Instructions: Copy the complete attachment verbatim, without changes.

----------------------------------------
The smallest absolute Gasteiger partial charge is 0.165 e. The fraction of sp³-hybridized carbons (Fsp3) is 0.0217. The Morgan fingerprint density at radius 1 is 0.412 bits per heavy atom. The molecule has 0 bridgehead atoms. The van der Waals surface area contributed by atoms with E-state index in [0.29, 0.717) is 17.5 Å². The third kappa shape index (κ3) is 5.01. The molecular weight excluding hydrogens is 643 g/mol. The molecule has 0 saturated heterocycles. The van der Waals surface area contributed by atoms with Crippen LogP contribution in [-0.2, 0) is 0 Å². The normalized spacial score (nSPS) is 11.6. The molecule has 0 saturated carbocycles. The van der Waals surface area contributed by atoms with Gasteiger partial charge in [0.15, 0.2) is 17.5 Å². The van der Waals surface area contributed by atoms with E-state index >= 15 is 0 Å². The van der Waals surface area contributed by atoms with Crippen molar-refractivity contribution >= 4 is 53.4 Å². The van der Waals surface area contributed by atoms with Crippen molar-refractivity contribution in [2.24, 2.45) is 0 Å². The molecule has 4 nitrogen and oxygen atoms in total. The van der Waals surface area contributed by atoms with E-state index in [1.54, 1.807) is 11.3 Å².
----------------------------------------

The smallest absolute Gasteiger partial charge is 0.165 e. The fraction of sp³-hybridized carbons (Fsp3) is 0.0217. The Morgan fingerprint density at radius 1 is 0.412 bits per heavy atom. The molecule has 0 bridgehead atoms. The van der Waals surface area contributed by atoms with E-state index in [0.29, 0.717) is 17.5 Å². The third kappa shape index (κ3) is 5.01. The molecular weight excluding hydrogens is 643 g/mol. The molecule has 0 saturated heterocycles. The van der Waals surface area contributed by atoms with Crippen LogP contribution in [-0.2, 0) is 0 Å². The normalized spacial score (nSPS) is 11.6. The molecule has 0 saturated carbocycles. The van der Waals surface area contributed by atoms with Gasteiger partial charge in [0.15, 0.2) is 17.5 Å². The van der Waals surface area contributed by atoms with E-state index >= 15 is 0 Å². The van der Waals surface area contributed by atoms with Crippen molar-refractivity contribution >= 4 is 53.4 Å². The van der Waals surface area contributed by atoms with Crippen molar-refractivity contribution in [2.24, 2.45) is 0 Å². The molecule has 4 nitrogen and oxygen atoms in total. The van der Waals surface area contributed by atoms with E-state index in [1.54, 1.807) is 11.3 Å².